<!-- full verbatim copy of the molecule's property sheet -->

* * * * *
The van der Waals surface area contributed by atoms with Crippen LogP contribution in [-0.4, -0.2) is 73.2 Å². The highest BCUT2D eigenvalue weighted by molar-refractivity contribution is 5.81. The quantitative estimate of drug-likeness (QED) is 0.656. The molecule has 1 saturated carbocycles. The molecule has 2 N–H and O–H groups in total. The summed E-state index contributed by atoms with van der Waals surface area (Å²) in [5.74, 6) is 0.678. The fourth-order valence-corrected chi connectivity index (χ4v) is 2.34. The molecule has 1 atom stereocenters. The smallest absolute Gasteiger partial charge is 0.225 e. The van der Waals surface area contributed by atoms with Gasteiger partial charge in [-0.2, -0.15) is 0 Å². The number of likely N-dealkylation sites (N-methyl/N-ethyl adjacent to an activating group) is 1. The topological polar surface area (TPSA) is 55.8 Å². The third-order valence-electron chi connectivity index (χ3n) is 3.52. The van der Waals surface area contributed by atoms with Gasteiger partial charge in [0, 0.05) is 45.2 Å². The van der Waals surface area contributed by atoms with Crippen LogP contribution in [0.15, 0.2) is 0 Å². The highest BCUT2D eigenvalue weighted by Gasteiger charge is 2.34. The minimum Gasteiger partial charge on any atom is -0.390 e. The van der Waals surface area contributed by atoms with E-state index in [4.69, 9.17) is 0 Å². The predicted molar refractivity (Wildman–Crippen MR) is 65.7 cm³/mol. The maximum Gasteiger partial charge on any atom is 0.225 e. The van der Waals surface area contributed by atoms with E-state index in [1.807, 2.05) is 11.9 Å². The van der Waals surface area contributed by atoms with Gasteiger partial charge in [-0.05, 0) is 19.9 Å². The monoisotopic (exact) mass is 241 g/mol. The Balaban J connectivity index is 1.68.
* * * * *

The van der Waals surface area contributed by atoms with Crippen LogP contribution in [-0.4, -0.2) is 73.2 Å². The highest BCUT2D eigenvalue weighted by molar-refractivity contribution is 5.81. The quantitative estimate of drug-likeness (QED) is 0.656. The molecule has 1 saturated carbocycles. The molecule has 2 N–H and O–H groups in total. The summed E-state index contributed by atoms with van der Waals surface area (Å²) in [5.74, 6) is 0.678. The fourth-order valence-corrected chi connectivity index (χ4v) is 2.34. The molecule has 1 atom stereocenters. The smallest absolute Gasteiger partial charge is 0.225 e. The van der Waals surface area contributed by atoms with Gasteiger partial charge in [-0.2, -0.15) is 0 Å². The number of likely N-dealkylation sites (N-methyl/N-ethyl adjacent to an activating group) is 1. The topological polar surface area (TPSA) is 55.8 Å². The third-order valence-electron chi connectivity index (χ3n) is 3.52. The van der Waals surface area contributed by atoms with Gasteiger partial charge in [0, 0.05) is 45.2 Å². The van der Waals surface area contributed by atoms with Crippen LogP contribution in [0.15, 0.2) is 0 Å². The highest BCUT2D eigenvalue weighted by Gasteiger charge is 2.34. The minimum Gasteiger partial charge on any atom is -0.390 e. The van der Waals surface area contributed by atoms with E-state index in [4.69, 9.17) is 0 Å². The predicted molar refractivity (Wildman–Crippen MR) is 65.7 cm³/mol. The maximum Gasteiger partial charge on any atom is 0.225 e. The van der Waals surface area contributed by atoms with E-state index in [1.807, 2.05) is 11.9 Å². The van der Waals surface area contributed by atoms with Gasteiger partial charge in [-0.05, 0) is 19.9 Å². The monoisotopic (exact) mass is 241 g/mol. The Balaban J connectivity index is 1.68.